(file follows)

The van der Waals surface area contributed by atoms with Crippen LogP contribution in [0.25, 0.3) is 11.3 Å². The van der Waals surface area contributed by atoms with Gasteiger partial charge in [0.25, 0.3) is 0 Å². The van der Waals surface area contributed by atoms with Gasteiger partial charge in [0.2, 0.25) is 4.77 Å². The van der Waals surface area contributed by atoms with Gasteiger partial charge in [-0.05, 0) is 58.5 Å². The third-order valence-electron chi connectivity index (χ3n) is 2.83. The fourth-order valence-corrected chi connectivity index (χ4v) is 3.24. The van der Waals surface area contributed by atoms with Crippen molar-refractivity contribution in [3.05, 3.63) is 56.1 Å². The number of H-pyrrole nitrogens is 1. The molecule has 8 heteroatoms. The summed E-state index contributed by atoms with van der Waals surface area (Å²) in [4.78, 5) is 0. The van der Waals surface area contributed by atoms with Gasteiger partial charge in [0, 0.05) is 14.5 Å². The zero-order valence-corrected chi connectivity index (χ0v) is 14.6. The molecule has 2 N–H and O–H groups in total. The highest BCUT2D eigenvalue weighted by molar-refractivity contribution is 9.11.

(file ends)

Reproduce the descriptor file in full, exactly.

The van der Waals surface area contributed by atoms with Crippen LogP contribution in [0.25, 0.3) is 11.3 Å². The van der Waals surface area contributed by atoms with Gasteiger partial charge in [0.25, 0.3) is 0 Å². The van der Waals surface area contributed by atoms with Gasteiger partial charge in [0.2, 0.25) is 4.77 Å². The van der Waals surface area contributed by atoms with Gasteiger partial charge in [-0.05, 0) is 58.5 Å². The third-order valence-electron chi connectivity index (χ3n) is 2.83. The fourth-order valence-corrected chi connectivity index (χ4v) is 3.24. The van der Waals surface area contributed by atoms with Crippen molar-refractivity contribution in [3.05, 3.63) is 56.1 Å². The number of H-pyrrole nitrogens is 1. The molecule has 8 heteroatoms. The summed E-state index contributed by atoms with van der Waals surface area (Å²) in [4.78, 5) is 0. The van der Waals surface area contributed by atoms with Gasteiger partial charge in [0, 0.05) is 14.5 Å². The zero-order valence-corrected chi connectivity index (χ0v) is 14.6. The molecule has 2 N–H and O–H groups in total. The highest BCUT2D eigenvalue weighted by molar-refractivity contribution is 9.11.